2013-11-05 by Thomas Enders, the CEO of EADS
German outrage over high-level mobile phone surveillance continues unabated, sweeping the nation in repeated waves.
Well-known anti-American agitators like Hans-Christian Ströbele have even journeyed to Moscow in order to castigate the US together with whistleblower Edward Snowden.
The debate is starting to seriously endanger relationships with Washington.
Beyond our borders, the German reactions are widely viewed as naïve, even hypocritical. Yes, spying on allied heads of government is naughty. And getting caught is embarrassing.
Washington now admits that the NSA went too far. And that should be the end of it.
It would be unrealistic to try and eliminate the problem with proverbial German thoroughness through a “no-spy” treaty. That would set the stage for new disappointments because all parties involved want to keep back doors open.
Where does espionage begin, and when would collecting information about allies become “out of bounds”, or even a treaty violation?
Should only modern, NSA-style electronic surveillance be prohibited or on-site human intelligence activities as well?
How would a treaty be verified?
Through counterespionage or incentives for whistle blowers like Mr Snowden?
Once could of course ratify a political declaration and return to business as usual.
But what would that achieve – aside from new illusions on the part of the do-gooders of this world?
Instead, the Germans should accept the world as it is and draw pragmatic policy conclusions.
Firstly, an old diplomatic cliché holds that nations don’t have friends, only interests. Spying on allies is nothing new, historically speaking, and not just an American misdeed. Our European partners and neighbors are also interested in knowing what’s going on in Germany.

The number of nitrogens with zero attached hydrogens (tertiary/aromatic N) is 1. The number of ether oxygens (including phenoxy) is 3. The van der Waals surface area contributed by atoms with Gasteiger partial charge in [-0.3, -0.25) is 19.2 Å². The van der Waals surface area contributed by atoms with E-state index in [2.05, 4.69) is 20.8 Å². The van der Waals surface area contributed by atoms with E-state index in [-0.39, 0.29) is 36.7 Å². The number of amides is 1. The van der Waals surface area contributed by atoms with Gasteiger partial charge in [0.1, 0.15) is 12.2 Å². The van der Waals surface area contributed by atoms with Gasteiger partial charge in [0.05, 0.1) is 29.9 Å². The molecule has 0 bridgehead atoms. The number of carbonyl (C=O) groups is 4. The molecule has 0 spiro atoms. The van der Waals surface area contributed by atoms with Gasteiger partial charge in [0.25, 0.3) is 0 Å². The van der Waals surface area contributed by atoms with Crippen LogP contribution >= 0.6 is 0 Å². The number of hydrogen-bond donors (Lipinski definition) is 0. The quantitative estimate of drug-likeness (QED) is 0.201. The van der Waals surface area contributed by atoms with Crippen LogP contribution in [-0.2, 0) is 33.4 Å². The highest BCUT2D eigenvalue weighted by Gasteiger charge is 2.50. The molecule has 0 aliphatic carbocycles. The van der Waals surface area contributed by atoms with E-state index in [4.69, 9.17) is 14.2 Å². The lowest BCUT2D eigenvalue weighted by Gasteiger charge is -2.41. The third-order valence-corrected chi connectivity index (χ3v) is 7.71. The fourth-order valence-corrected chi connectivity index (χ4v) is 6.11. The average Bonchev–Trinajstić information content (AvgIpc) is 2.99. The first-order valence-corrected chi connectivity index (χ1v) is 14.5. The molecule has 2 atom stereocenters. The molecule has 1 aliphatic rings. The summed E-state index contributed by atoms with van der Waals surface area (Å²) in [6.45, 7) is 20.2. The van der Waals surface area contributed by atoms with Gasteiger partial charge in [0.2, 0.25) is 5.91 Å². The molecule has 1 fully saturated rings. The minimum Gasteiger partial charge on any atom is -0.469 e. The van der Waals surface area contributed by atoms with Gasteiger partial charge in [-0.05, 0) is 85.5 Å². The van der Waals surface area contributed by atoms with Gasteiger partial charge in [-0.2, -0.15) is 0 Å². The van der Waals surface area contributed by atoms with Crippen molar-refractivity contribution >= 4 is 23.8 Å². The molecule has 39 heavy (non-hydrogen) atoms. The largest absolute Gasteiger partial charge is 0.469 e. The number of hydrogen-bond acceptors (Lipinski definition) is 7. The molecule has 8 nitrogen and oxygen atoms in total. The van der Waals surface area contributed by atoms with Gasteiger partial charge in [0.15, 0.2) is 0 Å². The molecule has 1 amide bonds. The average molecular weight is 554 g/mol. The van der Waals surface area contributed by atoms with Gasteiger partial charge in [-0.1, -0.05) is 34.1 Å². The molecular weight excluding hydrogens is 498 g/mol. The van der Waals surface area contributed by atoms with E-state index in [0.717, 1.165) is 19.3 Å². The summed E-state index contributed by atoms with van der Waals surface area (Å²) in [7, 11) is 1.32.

Secondly, as an economic power, Germany is a natural target for espionage. Anyone who is really interested in this issue should look at more than just the US embassy in Berlin.
Thirdly, those wishing to defend themselves must possess the means for conducting counterintelligence and counterespionage. That fosters respect and creates options for cooperation where this is in a nation’s own interest. Germany’s Federal Intelligence Service BND must play in the same league as its British and French counterparts. However, the prerequisite for this is the corresponding political will.
Fourthly, research institutes, enterprises and their technologies and products need protection just as much as politicians’ communications. That fact is being lost sight of in this debate. IT enterprises and the aerospace industry are at particular risk. Siphoned-off know-how can rapidly destroy the competitiveness of entire industries.
Finally, it is not the NSA or Western intelligence services that pose the real threat to the economy, but rather aggressive, highly sophisticated cyber-attacks from other regions of the world.
European and American businesses have already been sharply confronted with this fact. Successful detection and countering of these attacks requires cooperation with the intelligence agencies of the West.
The new German government should resolutely undertake two actions: firstly, it should strengthen the German intelligence services – with an eye toward the new threats and to an extent commensurate with Germany’s economic, technical and political significance in the world. The corresponding capabilities of France and the UK should serve as the benchmark here.
Secondly, Germany should push the cooperation of Western intelligence agencies with each other and with private enterprise to fend off cyber-attacks that target key industries, technologies and infrastructure. Businesses, particularly high-tech enterprises, must be equipped with the resources for cooperating across borders and with government counterintelligence authorities.
Cyber-warfare is a reality.
It would be irresponsible to shy away from this challenge and instead foster the impression that the NSA represents the greatest danger to Western businesses and governments. The new dangers can only be effectively countered through close international cooperation.
This translation is taken from the original piece published in German in the German publication Handelsblatt from November 5, 2013.
Original Title: Geheimdienste aufrüsten
Deutschland muss dem „Cyber-Warfare“ aus dem Osten die Stirn bieten können, sagt Tom Enders.
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